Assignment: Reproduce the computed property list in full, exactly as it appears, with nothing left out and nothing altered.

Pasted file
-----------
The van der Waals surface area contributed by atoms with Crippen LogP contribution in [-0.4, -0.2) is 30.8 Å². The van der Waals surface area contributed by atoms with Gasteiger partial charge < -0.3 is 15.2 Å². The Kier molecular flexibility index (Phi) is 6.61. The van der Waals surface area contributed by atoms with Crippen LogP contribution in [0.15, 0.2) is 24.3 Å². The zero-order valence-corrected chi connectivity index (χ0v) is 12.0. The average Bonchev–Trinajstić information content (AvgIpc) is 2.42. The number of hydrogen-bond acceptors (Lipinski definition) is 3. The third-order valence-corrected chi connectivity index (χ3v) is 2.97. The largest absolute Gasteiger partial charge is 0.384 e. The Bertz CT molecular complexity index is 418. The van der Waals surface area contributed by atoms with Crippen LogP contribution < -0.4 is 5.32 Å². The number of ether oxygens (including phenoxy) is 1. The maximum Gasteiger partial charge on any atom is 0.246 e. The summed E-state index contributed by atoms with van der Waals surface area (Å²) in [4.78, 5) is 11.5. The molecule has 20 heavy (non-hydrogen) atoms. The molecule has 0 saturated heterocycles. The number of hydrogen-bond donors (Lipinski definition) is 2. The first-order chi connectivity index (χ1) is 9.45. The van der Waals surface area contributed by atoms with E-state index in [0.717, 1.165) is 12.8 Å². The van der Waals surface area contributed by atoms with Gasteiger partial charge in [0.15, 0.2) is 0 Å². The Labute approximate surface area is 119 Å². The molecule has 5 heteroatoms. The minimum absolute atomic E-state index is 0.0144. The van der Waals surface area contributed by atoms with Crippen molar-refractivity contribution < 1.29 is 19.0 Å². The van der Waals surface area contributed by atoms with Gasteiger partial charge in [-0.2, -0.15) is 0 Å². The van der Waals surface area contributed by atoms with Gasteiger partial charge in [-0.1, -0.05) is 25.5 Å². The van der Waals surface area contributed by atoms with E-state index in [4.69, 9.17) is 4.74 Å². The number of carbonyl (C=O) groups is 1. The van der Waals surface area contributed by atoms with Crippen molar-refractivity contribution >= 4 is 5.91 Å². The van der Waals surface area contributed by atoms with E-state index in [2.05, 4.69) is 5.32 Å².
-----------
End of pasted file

The van der Waals surface area contributed by atoms with Crippen LogP contribution in [-0.4, -0.2) is 30.8 Å². The van der Waals surface area contributed by atoms with Gasteiger partial charge < -0.3 is 15.2 Å². The Kier molecular flexibility index (Phi) is 6.61. The van der Waals surface area contributed by atoms with Crippen LogP contribution in [0.15, 0.2) is 24.3 Å². The zero-order valence-corrected chi connectivity index (χ0v) is 12.0. The average Bonchev–Trinajstić information content (AvgIpc) is 2.42. The number of hydrogen-bond acceptors (Lipinski definition) is 3. The third-order valence-corrected chi connectivity index (χ3v) is 2.97. The largest absolute Gasteiger partial charge is 0.384 e. The Bertz CT molecular complexity index is 418. The van der Waals surface area contributed by atoms with Crippen LogP contribution < -0.4 is 5.32 Å². The number of ether oxygens (including phenoxy) is 1. The maximum Gasteiger partial charge on any atom is 0.246 e. The summed E-state index contributed by atoms with van der Waals surface area (Å²) in [4.78, 5) is 11.5. The molecule has 20 heavy (non-hydrogen) atoms. The molecule has 0 saturated heterocycles. The number of hydrogen-bond donors (Lipinski definition) is 2. The first-order chi connectivity index (χ1) is 9.45. The van der Waals surface area contributed by atoms with E-state index in [0.717, 1.165) is 12.8 Å². The van der Waals surface area contributed by atoms with Gasteiger partial charge in [0.15, 0.2) is 0 Å². The Labute approximate surface area is 119 Å². The molecule has 5 heteroatoms. The minimum absolute atomic E-state index is 0.0144. The van der Waals surface area contributed by atoms with Crippen molar-refractivity contribution < 1.29 is 19.0 Å². The van der Waals surface area contributed by atoms with Gasteiger partial charge in [-0.2, -0.15) is 0 Å². The van der Waals surface area contributed by atoms with Gasteiger partial charge in [-0.1, -0.05) is 25.5 Å². The van der Waals surface area contributed by atoms with E-state index in [4.69, 9.17) is 4.74 Å². The number of carbonyl (C=O) groups is 1. The van der Waals surface area contributed by atoms with Crippen molar-refractivity contribution >= 4 is 5.91 Å². The van der Waals surface area contributed by atoms with E-state index in [2.05, 4.69) is 5.32 Å².